The day the EPA accidentally turned a river orange
The Environmental Protection Agency is the arm of the government tasked with, as you would imagine, protecting the environment. Of course, the agency is run by humans, and humans make mistakes, which is why, occasionally, the EPA will do something colossally stupid like accidentally release thousands of pounds of toxic metals into a river and turning it a florescent orange.
In August of last year, the EPA was about to mount a clean up effort of the old Gold King Mine in Silverton, Colorado. The mine, which had been in operation for almost 100 years, had in the course of its life accumulated a truly staggering amount of toxic heavy metals.
The EPA suggested to local authorities that they should ask the government to have the site declared a Superfund site, which would have entitled them to government assistance in cleaning out the mine. The local authorities, wary of government interference, politely declined. This meant that the EPA would have to find some way to perform basic maintenance of the site, ensuring that the metals contained therein, which decades of rain had turned into a toxic swamp, wouldn’t leak out into the nearby San Juan River.
The San Juan River basin had already been adversely affected by mining in the area for decades, as toxins had seeped through the old mine shafts and into the water table, and the EPA was looking for a way to slow down or possibly reverse the process, as heavy metals seeping into water is generally the kind of thing the EPA exists to prevent.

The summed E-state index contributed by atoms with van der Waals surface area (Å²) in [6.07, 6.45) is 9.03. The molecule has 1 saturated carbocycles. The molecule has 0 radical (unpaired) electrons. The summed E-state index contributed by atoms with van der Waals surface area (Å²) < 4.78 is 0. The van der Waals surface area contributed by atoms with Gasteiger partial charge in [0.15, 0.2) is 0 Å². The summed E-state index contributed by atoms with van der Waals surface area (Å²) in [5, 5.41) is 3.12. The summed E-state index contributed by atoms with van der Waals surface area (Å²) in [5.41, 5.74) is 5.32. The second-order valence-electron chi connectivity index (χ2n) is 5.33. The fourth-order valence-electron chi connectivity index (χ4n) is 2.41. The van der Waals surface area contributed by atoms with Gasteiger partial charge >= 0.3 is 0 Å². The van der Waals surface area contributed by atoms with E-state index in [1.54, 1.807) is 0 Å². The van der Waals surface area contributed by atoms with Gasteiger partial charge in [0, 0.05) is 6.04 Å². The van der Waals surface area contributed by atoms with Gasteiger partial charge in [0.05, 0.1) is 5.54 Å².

Eventually, they settled on the idea of a tapping into the lake of iron and aluminum oxides that had formed in the mine so that it could slowly and safely be drained out. Unfortunately for everyone, this tap worked a little too well, especially after a landslide covered other drainage pipes. The EPA came to the site to resume drilling on August 5, neglecting to check the water levels of other nearby mines. Had they done so, they would have realized that pressure through the tap they were digging was far too high, which would have prevented what came next.
At around 10 a.m., the pressure of water through the tap caused it to explode, dumping thousands of gallons of contaminated water into the nearby river. The result was a torrent of oxidized iron that turned the river a bright orange-yellow color, that would persist for months.
The local government declared a state of emergency and immediately asked for Superfund status, which you might remember was the thing the entire ordeal was designed to get around, and residents in the area were advised to test their water before drinking it, as the ground water may now have been toxic.
Unfortunately for the river and everyone who lived near it, the EPA determined that nothing could really be done about the spill. They would simply have to wait for the heavy metals to settle into the river bottom, which means that for decades the possibility of it being stirred up again will remain a concern.
Ultimately the whole event just goes to show how important it is to be vigilant when it comes to managing environmental risks. Even the slightest oversight can be catastrophic. Just ask the people behind the BP oil spill, which was caused by a leaky valve.